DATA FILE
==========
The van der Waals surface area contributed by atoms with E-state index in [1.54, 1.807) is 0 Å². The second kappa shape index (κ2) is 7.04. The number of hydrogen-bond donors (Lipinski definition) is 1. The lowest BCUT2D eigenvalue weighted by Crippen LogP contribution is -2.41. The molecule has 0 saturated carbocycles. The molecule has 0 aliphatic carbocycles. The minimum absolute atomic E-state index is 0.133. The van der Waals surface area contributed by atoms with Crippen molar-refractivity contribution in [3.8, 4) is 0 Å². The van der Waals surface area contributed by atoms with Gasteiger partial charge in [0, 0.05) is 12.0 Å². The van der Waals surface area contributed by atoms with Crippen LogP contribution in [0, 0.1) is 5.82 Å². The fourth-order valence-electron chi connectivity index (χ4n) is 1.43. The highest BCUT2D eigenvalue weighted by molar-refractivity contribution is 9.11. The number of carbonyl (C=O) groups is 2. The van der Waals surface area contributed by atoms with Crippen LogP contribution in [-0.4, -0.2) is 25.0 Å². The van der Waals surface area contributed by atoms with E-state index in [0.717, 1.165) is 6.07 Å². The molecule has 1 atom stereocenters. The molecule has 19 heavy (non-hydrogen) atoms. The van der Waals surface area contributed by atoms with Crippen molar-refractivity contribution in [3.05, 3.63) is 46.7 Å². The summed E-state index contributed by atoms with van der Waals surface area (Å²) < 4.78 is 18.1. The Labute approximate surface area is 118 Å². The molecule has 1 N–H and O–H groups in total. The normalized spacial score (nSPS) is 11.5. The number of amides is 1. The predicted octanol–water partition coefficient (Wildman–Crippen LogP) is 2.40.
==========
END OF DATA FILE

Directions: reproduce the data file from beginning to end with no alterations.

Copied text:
The van der Waals surface area contributed by atoms with E-state index in [1.54, 1.807) is 0 Å². The second kappa shape index (κ2) is 7.04. The number of hydrogen-bond donors (Lipinski definition) is 1. The lowest BCUT2D eigenvalue weighted by Crippen LogP contribution is -2.41. The molecule has 0 saturated carbocycles. The molecule has 0 aliphatic carbocycles. The minimum absolute atomic E-state index is 0.133. The van der Waals surface area contributed by atoms with Crippen molar-refractivity contribution in [3.8, 4) is 0 Å². The van der Waals surface area contributed by atoms with Gasteiger partial charge in [0, 0.05) is 12.0 Å². The van der Waals surface area contributed by atoms with Crippen LogP contribution in [0, 0.1) is 5.82 Å². The fourth-order valence-electron chi connectivity index (χ4n) is 1.43. The highest BCUT2D eigenvalue weighted by molar-refractivity contribution is 9.11. The number of carbonyl (C=O) groups is 2. The van der Waals surface area contributed by atoms with Crippen LogP contribution in [-0.4, -0.2) is 25.0 Å². The van der Waals surface area contributed by atoms with E-state index in [0.717, 1.165) is 6.07 Å². The molecule has 1 atom stereocenters. The molecule has 19 heavy (non-hydrogen) atoms. The van der Waals surface area contributed by atoms with Crippen molar-refractivity contribution in [3.05, 3.63) is 46.7 Å². The summed E-state index contributed by atoms with van der Waals surface area (Å²) < 4.78 is 18.1. The Labute approximate surface area is 118 Å². The molecule has 1 N–H and O–H groups in total. The normalized spacial score (nSPS) is 11.5. The number of amides is 1. The predicted octanol–water partition coefficient (Wildman–Crippen LogP) is 2.40.